Three of Virginia Tech’s recently completed construction projects were recognized in the American School and University 2013 Architectural Portfolio for outstanding design.

Henderson Hall and the Theatre 101 addition designed by Moseley Architects of Virginia Beach; Kelly Hall designed by Pei Cobb Freed & Partners of New York, N.Y.; and Lavery Hall designed by Stantec of Washington, D.C., were selected by a jury of four experts from around the country.

The jury considered the following factors when they evaluated the buildings:

  • Use of collaboration space;
  • Use of adaptable and flexible space;
  • Open and welcoming design, but with safety and security in mind;
  • Design that facilitates learning and is able to respond to changing technology; and
  • A connection between inside and outside spaces.

“We work very hard to ensure our buildings foster a supportive learning environment and provide superior research space, said Sherwood Wilson, vice president of administration. “It’s gratifying when our efforts are recognized.”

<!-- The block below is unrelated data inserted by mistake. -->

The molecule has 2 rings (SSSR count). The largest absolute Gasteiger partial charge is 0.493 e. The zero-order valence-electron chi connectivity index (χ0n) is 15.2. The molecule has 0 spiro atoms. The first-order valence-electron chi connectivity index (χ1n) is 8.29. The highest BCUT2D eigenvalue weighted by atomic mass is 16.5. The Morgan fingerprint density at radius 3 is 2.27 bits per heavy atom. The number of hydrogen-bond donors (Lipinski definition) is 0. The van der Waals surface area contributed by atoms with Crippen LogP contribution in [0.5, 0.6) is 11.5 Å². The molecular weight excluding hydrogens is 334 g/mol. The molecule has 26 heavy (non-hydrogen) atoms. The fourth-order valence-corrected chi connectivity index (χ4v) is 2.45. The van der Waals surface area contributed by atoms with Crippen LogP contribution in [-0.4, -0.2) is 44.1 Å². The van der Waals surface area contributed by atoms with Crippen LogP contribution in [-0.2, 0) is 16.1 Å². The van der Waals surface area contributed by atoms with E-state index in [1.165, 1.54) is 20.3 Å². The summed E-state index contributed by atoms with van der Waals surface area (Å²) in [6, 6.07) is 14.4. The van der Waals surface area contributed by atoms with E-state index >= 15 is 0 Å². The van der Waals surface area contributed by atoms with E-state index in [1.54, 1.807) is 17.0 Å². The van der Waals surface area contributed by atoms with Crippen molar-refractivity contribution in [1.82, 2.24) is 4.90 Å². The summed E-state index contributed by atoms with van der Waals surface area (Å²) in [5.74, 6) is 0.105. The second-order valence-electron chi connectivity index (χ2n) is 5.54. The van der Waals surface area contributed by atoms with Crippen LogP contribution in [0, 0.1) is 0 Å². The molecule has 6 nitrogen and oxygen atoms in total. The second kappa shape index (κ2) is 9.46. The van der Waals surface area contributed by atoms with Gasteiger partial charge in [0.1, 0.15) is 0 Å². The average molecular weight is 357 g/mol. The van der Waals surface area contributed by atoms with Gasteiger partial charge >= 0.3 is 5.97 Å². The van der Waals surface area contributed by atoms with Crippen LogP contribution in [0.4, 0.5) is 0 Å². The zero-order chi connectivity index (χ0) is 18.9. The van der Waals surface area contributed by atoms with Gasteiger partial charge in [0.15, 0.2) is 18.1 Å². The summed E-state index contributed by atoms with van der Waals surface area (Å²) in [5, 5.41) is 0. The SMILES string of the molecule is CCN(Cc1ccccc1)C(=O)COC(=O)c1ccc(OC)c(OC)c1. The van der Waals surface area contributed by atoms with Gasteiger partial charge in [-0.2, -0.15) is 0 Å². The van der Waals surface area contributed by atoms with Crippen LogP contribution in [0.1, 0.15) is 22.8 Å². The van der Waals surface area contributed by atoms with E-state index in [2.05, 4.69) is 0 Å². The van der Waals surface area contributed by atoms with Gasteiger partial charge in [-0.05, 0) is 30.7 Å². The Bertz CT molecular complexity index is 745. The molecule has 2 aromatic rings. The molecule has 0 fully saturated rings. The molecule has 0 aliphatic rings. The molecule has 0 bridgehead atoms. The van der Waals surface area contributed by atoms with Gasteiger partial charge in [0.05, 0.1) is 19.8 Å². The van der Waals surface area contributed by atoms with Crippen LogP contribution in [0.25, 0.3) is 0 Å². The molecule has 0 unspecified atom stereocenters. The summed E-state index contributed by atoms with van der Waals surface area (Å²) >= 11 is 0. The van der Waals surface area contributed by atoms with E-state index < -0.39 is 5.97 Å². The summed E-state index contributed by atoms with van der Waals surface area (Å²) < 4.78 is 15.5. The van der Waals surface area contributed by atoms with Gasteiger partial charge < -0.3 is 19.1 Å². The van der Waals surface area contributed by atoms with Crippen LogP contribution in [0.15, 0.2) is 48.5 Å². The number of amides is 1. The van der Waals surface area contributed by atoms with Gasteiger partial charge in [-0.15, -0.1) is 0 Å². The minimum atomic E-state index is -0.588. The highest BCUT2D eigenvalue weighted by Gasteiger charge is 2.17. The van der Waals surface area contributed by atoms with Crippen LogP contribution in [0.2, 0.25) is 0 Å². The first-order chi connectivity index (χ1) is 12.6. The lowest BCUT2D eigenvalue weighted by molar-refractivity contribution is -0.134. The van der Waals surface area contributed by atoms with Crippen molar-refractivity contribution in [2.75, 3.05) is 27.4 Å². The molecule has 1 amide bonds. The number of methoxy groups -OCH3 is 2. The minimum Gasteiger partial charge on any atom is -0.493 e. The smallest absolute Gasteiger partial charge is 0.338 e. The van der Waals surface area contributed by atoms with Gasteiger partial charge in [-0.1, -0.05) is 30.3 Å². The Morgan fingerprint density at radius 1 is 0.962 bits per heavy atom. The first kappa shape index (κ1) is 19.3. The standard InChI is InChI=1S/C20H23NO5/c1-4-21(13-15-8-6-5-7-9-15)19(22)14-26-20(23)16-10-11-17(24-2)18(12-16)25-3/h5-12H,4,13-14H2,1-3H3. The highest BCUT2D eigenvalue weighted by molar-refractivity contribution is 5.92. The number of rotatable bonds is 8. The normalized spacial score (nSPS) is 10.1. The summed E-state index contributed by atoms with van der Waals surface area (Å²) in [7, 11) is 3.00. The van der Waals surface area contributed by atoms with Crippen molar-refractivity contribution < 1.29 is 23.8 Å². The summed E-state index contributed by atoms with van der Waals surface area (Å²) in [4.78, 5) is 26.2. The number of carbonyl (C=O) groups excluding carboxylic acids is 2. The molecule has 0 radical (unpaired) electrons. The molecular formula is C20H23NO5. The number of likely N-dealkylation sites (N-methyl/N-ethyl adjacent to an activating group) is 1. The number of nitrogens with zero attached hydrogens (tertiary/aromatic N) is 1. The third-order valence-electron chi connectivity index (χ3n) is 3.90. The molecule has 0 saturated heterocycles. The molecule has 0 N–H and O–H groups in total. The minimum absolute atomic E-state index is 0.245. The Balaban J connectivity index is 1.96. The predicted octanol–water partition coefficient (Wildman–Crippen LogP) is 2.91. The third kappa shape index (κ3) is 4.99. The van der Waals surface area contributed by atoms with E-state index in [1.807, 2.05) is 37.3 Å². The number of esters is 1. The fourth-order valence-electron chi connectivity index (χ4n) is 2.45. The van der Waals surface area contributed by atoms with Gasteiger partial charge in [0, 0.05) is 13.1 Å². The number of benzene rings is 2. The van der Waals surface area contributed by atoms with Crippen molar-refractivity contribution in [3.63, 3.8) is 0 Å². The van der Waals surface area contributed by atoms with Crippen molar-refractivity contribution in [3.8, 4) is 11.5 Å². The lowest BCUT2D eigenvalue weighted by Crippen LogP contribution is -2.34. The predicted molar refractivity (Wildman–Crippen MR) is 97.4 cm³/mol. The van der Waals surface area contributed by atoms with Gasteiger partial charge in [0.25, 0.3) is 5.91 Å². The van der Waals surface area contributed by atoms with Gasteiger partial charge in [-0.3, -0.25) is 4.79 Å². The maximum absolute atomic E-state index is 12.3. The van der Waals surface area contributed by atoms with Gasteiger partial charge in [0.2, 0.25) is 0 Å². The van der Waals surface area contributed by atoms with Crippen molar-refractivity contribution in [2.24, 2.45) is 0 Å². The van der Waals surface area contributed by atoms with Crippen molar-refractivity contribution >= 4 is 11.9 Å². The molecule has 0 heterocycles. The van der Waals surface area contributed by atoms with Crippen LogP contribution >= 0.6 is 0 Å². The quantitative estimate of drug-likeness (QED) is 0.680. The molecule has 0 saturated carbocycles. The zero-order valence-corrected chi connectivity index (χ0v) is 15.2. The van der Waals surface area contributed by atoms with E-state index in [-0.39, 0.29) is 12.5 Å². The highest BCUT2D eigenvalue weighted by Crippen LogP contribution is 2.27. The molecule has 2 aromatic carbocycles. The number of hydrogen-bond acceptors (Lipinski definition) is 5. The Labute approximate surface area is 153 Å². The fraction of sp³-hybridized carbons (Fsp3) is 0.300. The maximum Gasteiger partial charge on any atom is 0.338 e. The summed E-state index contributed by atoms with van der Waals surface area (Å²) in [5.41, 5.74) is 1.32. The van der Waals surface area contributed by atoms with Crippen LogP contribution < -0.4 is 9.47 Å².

Since 2011, Virginia Tech has built or renovated 15 buildings on campus. In addition, the University Design and Construction Department is currently managing 11 major projects in various stages of design or construction. To date, seven campus buildings have received LEED certification under the U.S. Green Building Council green building rating system.

Dedicated to its motto, Ut Prosim (That I May Serve), Virginia Tech takes a hands-on, engaging approach to education, preparing scholars to be leaders in their fields and communities. As the commonwealth’s most comprehensive university and its leading research institution, Virginia Tech offers 240 undergraduate and graduate degree programs to more than 31,000 students and manages a research portfolio of $513 million. The university fulfills its land-grant mission of transforming knowledge to practice through technological leadership and by fueling economic growth and job creation locally, regionally, and across Virginia.